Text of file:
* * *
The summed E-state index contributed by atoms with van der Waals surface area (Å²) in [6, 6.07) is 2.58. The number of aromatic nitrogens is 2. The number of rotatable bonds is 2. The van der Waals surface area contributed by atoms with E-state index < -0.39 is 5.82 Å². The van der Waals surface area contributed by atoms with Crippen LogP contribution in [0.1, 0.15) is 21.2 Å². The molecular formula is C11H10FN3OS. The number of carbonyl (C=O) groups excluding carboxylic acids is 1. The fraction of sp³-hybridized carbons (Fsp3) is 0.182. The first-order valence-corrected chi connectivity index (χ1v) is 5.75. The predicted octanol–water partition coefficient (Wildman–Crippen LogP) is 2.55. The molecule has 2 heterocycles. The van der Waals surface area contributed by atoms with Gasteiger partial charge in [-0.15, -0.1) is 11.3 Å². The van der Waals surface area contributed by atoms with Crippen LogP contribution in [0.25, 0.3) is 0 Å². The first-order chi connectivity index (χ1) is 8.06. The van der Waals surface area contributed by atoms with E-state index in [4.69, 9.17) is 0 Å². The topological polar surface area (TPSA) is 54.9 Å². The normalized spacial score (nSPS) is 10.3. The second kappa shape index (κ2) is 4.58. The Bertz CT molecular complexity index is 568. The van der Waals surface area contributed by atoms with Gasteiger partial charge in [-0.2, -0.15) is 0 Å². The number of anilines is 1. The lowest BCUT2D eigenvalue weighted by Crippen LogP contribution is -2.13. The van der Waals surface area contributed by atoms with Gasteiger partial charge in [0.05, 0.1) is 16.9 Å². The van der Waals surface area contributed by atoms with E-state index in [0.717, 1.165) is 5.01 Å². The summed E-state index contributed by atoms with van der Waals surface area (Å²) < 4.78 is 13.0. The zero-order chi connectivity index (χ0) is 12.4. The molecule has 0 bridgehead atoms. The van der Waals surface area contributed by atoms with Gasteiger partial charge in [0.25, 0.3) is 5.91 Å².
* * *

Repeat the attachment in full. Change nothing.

The summed E-state index contributed by atoms with van der Waals surface area (Å²) in [6, 6.07) is 2.58. The number of aromatic nitrogens is 2. The number of rotatable bonds is 2. The van der Waals surface area contributed by atoms with E-state index < -0.39 is 5.82 Å². The van der Waals surface area contributed by atoms with Crippen LogP contribution in [0.1, 0.15) is 21.2 Å². The molecular formula is C11H10FN3OS. The number of carbonyl (C=O) groups excluding carboxylic acids is 1. The fraction of sp³-hybridized carbons (Fsp3) is 0.182. The first-order valence-corrected chi connectivity index (χ1v) is 5.75. The predicted octanol–water partition coefficient (Wildman–Crippen LogP) is 2.55. The molecule has 2 heterocycles. The van der Waals surface area contributed by atoms with Gasteiger partial charge in [-0.15, -0.1) is 11.3 Å². The van der Waals surface area contributed by atoms with Crippen LogP contribution in [0.25, 0.3) is 0 Å². The first-order chi connectivity index (χ1) is 8.06. The van der Waals surface area contributed by atoms with E-state index in [4.69, 9.17) is 0 Å². The topological polar surface area (TPSA) is 54.9 Å². The normalized spacial score (nSPS) is 10.3. The second kappa shape index (κ2) is 4.58. The Bertz CT molecular complexity index is 568. The van der Waals surface area contributed by atoms with Gasteiger partial charge in [-0.2, -0.15) is 0 Å². The number of anilines is 1. The lowest BCUT2D eigenvalue weighted by Crippen LogP contribution is -2.13. The van der Waals surface area contributed by atoms with Gasteiger partial charge in [0.05, 0.1) is 16.9 Å². The van der Waals surface area contributed by atoms with E-state index in [0.717, 1.165) is 5.01 Å². The summed E-state index contributed by atoms with van der Waals surface area (Å²) < 4.78 is 13.0. The zero-order chi connectivity index (χ0) is 12.4. The molecule has 0 bridgehead atoms. The van der Waals surface area contributed by atoms with Gasteiger partial charge in [0.25, 0.3) is 5.91 Å².